"He found him in a desert land, and in the howling waste of the wilderness; He encircled him, He cared for him, He kept him as the apple of His eye" (Deuteronomy 32:10 RSV)

No requirements. Love.

Anyone that close to us will, by default, also be reflected in our eyes--a rather passive exchange, wouldn't you say?

"My son, keep my Words and treasure up my Commandments with you; keep my Commandments and live, keep my Teachings as the apple of your eye; bind them on your fingers, write them on the tablet of your heart." (Proverbs 7:1-3 RSV)

God's reflection in our eyes looks like the law?

.

Monday, October 5, 2009

Must




“In holy ways there is never so much must.” – Thomas Merton
   
Holy ways are a mystery.

But must, I know about must. Ohh the Obligation. Demand. Compulsion. Ought to. Should do. HAVE to. FINE!

I must do the ironing. Surely, Thomas, there is some value in forcing the will to iron out the waves and wrinkles, in making all things smooth, while venting about the trial on the phone to a friend.

Perhaps the holy part of which Merton speaks is thankfulness. The one ingredient that turns “must” into love. A thankful heart yearns to please. I worry about faking this. Stuffing all the frothier emotion.

I also find it interesting that the Lord’s Prayer, our template for prayer, does not contain a thank you.

The posture of that prayer is a submitted and rather emotionless reflection: thy kingdom come, thy will be done.

Take away emotion from the word must and you have indifferent integrity. Can that be holiness?

.

Saturday, September 26, 2009

Numbers




Jack Gordon calls it “free” because that’s how old he is. More than two but less than four. Numbers have always been something of an anathema to me, if only because they are so non-visual—five what? Seventeen what? And once I know what, I am so much more interested in that. 58 sparrows in a bush (but you can only see 14). How many are invisible? All the numbers are invisible—but a bush full of birds…




And then there are those numbers that are extraordinary, yet troublesome. Take that number 3. In my world this is an eternal symbol of God, the Trinity—Father, Son, and Holy Spirit. 3 in 1. See what I mean?
            
Number 3 somehow leaves number 2 out altogether, and hooks up with 1, not making four, but rather just alienating number 2. The way kids do when the play date is a threesome. Someone perpetually wailing because they are left out. And then, to make things even more difficult, those who are hooked up together actually become 2 and the first number 2 becomes 1. One all alone. All alone.
     
CS Lewis in his book Miracles, describes being friends with two other writers. He liked one of the gentlemen better than the other and the one troublesome friend was perpetually hogging the conversation and time with the gentleman he preferred. In these situations it is hard not to wish the troublesome person away. And if that person happens to, say, die—it might at first seem in a small way like a boon.
     
And so it happened, but to Lewis’s dismay, he found the one he wished away brought out things in his other friend that he could not. That now, there would be no possible way to bring out these things because the essential ingredient was missing. Great loss. A loss greater than 1.
     
Think how sideways Golgotha would have been had either of the two hanging beside Jesus gone missing.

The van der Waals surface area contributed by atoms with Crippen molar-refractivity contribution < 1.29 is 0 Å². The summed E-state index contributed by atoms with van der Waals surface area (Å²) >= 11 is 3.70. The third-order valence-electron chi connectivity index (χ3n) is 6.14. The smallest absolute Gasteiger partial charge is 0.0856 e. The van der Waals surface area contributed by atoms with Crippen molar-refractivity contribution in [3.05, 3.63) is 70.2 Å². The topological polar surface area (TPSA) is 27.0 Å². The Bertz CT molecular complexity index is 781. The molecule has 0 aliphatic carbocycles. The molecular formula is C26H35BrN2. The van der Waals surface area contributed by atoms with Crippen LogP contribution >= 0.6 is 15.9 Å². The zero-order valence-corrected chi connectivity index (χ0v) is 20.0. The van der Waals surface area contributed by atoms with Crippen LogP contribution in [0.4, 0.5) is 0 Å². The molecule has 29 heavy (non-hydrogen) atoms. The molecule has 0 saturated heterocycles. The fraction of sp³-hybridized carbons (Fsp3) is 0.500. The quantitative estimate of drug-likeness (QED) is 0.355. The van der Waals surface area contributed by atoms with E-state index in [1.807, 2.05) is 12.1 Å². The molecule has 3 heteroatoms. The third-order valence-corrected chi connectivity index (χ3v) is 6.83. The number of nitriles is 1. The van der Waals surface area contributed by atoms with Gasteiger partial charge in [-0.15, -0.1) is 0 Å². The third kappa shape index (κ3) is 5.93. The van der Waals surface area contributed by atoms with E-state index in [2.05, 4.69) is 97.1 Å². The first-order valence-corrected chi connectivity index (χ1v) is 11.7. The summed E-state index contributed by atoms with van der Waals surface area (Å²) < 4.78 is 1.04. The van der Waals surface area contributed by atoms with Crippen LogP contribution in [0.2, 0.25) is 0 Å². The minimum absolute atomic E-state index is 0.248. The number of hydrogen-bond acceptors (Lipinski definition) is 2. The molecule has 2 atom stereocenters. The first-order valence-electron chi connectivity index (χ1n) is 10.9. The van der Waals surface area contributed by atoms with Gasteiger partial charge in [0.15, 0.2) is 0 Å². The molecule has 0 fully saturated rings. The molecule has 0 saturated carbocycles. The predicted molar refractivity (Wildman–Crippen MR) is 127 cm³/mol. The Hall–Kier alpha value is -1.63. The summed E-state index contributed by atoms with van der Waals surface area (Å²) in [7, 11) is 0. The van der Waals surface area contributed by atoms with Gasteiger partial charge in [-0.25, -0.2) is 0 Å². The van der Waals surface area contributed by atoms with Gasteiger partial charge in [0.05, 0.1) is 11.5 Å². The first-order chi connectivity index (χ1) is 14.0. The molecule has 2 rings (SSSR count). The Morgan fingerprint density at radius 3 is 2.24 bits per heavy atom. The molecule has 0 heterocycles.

Essential then is each 1. In fact, vital we are, each to another. Shall we say, one needs one another.
     
Mostly I like ones. They come with names, not numbers. And they make faces at me on the bus. I love those two ones below. They are trying not to do three with me, their Auntie. Too late. We share some genes. Wait till I give you the low down on what love does to numbers...


~

Tuesday, September 22, 2009

The Unknown





There are two types of knowing.

First, things I know that I don’t know: how to say plum blossom in Chinese or how to make notes drop like pearls from the piano, or why my mama died of ovarian cancer.

These are more like limitations. Ignorance acknowledged.

Then there are the things that I don’t know that I don’t know. Unknown unknowns. Not even possibilities. A whole sky of darkness surrounding something just as tenebrous.
     
Searching all night for an unknown absence is not only futile, but why would I be out looking in the first place?

As a naïve art student, an art professor told me to mix red and green paint, I had not ever in my life considered the possibility of grey. GREY! I had not been looking for grey. Yet there is was. Pure neutrality between the bright stars. Knowledge. Oh had I only known! Painting shadows will never be the same.

The unknown unknowns—black ice hiding on the road. Innocently taking your foot off the gas, who knew anything else would happen, other than slowing down. The desperate and horrible wreckage of what no one had reason to consider…

And yet there are other unknown unknowns. Goodness that arrives unannounced—sudden enlightenments that retain so much mystery they can only be called miracles.

.

Saturday, September 19, 2009

Molecules Bump


         
My husband tells me how molecules bump together. That rock I toss in the lake shoves out a ripple that doesn’t stop when it reaches land. Bump against nudge, it continues through the densest bedrock.

Around the whole world it goes, eventually arriving back smaller but persistent like memory.
     
I’m thinking about words and the rhyme “sticks and stones can break my bones, but words can never hurt me.”
      
The impact hits me every time I read it. How can something so true be such a lie?